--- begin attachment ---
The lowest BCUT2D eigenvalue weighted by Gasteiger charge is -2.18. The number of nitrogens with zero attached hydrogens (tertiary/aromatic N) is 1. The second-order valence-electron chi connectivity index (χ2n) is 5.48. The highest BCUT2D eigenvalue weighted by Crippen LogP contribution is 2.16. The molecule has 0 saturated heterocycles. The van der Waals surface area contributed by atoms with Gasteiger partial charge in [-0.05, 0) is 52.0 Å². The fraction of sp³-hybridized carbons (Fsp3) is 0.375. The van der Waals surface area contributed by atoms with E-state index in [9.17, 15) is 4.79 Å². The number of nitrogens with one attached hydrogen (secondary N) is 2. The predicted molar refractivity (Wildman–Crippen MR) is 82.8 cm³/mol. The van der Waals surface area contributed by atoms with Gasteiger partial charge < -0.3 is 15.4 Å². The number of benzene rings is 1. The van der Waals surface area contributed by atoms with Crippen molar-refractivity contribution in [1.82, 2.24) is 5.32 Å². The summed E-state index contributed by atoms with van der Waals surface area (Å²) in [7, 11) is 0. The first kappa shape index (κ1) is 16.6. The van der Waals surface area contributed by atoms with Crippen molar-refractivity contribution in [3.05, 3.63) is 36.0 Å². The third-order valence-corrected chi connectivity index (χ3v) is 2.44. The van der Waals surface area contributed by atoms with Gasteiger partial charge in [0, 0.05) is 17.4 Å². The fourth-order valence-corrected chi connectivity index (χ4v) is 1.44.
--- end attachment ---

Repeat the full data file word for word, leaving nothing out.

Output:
The lowest BCUT2D eigenvalue weighted by Gasteiger charge is -2.18. The number of nitrogens with zero attached hydrogens (tertiary/aromatic N) is 1. The second-order valence-electron chi connectivity index (χ2n) is 5.48. The highest BCUT2D eigenvalue weighted by Crippen LogP contribution is 2.16. The molecule has 0 saturated heterocycles. The van der Waals surface area contributed by atoms with Gasteiger partial charge in [-0.05, 0) is 52.0 Å². The fraction of sp³-hybridized carbons (Fsp3) is 0.375. The van der Waals surface area contributed by atoms with E-state index in [9.17, 15) is 4.79 Å². The number of nitrogens with one attached hydrogen (secondary N) is 2. The predicted molar refractivity (Wildman–Crippen MR) is 82.8 cm³/mol. The van der Waals surface area contributed by atoms with Gasteiger partial charge < -0.3 is 15.4 Å². The number of benzene rings is 1. The van der Waals surface area contributed by atoms with Crippen molar-refractivity contribution in [1.82, 2.24) is 5.32 Å². The summed E-state index contributed by atoms with van der Waals surface area (Å²) in [7, 11) is 0. The first kappa shape index (κ1) is 16.6. The van der Waals surface area contributed by atoms with Crippen molar-refractivity contribution in [3.05, 3.63) is 36.0 Å². The third-order valence-corrected chi connectivity index (χ3v) is 2.44. The van der Waals surface area contributed by atoms with Gasteiger partial charge in [0, 0.05) is 17.4 Å². The fourth-order valence-corrected chi connectivity index (χ4v) is 1.44.